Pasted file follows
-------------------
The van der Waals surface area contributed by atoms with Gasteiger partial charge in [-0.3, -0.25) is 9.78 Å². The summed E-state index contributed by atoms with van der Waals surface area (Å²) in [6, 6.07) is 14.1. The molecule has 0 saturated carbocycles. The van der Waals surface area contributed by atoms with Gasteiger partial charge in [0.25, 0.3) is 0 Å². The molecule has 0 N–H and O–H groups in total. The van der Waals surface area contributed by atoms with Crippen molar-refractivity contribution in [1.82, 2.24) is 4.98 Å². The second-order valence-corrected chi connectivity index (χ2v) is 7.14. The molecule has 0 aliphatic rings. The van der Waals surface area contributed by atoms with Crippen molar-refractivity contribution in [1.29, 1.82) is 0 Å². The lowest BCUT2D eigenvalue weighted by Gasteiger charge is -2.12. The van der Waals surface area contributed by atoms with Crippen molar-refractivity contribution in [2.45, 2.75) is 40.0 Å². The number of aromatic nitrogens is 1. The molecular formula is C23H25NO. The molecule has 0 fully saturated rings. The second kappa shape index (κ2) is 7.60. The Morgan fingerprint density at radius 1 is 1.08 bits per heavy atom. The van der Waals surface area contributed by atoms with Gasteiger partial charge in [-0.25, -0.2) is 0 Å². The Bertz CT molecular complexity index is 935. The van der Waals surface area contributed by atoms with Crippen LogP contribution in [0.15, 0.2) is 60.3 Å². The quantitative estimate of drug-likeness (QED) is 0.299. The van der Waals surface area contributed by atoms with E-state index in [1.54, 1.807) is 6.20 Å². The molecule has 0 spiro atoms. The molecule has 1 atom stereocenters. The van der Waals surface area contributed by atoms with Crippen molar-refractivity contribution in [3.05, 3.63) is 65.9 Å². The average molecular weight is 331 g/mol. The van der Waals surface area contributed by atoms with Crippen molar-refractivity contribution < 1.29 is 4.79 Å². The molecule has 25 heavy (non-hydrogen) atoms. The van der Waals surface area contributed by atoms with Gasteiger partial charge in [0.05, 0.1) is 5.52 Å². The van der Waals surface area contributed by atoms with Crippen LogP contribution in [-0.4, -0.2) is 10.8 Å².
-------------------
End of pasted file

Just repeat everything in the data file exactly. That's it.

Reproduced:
The van der Waals surface area contributed by atoms with Gasteiger partial charge in [-0.3, -0.25) is 9.78 Å². The summed E-state index contributed by atoms with van der Waals surface area (Å²) in [6, 6.07) is 14.1. The molecule has 0 saturated carbocycles. The van der Waals surface area contributed by atoms with Gasteiger partial charge in [0.25, 0.3) is 0 Å². The molecule has 0 N–H and O–H groups in total. The van der Waals surface area contributed by atoms with Crippen molar-refractivity contribution in [1.82, 2.24) is 4.98 Å². The second-order valence-corrected chi connectivity index (χ2v) is 7.14. The molecule has 0 aliphatic rings. The van der Waals surface area contributed by atoms with Crippen molar-refractivity contribution in [1.29, 1.82) is 0 Å². The lowest BCUT2D eigenvalue weighted by Gasteiger charge is -2.12. The van der Waals surface area contributed by atoms with Crippen molar-refractivity contribution in [2.45, 2.75) is 40.0 Å². The number of aromatic nitrogens is 1. The molecular formula is C23H25NO. The molecule has 0 fully saturated rings. The second kappa shape index (κ2) is 7.60. The Morgan fingerprint density at radius 1 is 1.08 bits per heavy atom. The van der Waals surface area contributed by atoms with Gasteiger partial charge in [-0.25, -0.2) is 0 Å². The Bertz CT molecular complexity index is 935. The van der Waals surface area contributed by atoms with Crippen LogP contribution in [0.15, 0.2) is 60.3 Å². The quantitative estimate of drug-likeness (QED) is 0.299. The van der Waals surface area contributed by atoms with E-state index in [1.54, 1.807) is 6.20 Å². The molecule has 0 spiro atoms. The molecule has 1 atom stereocenters. The van der Waals surface area contributed by atoms with Crippen molar-refractivity contribution in [3.05, 3.63) is 65.9 Å². The average molecular weight is 331 g/mol. The van der Waals surface area contributed by atoms with Crippen molar-refractivity contribution < 1.29 is 4.79 Å². The molecule has 25 heavy (non-hydrogen) atoms. The van der Waals surface area contributed by atoms with Gasteiger partial charge in [0.05, 0.1) is 5.52 Å². The van der Waals surface area contributed by atoms with Crippen LogP contribution in [-0.4, -0.2) is 10.8 Å².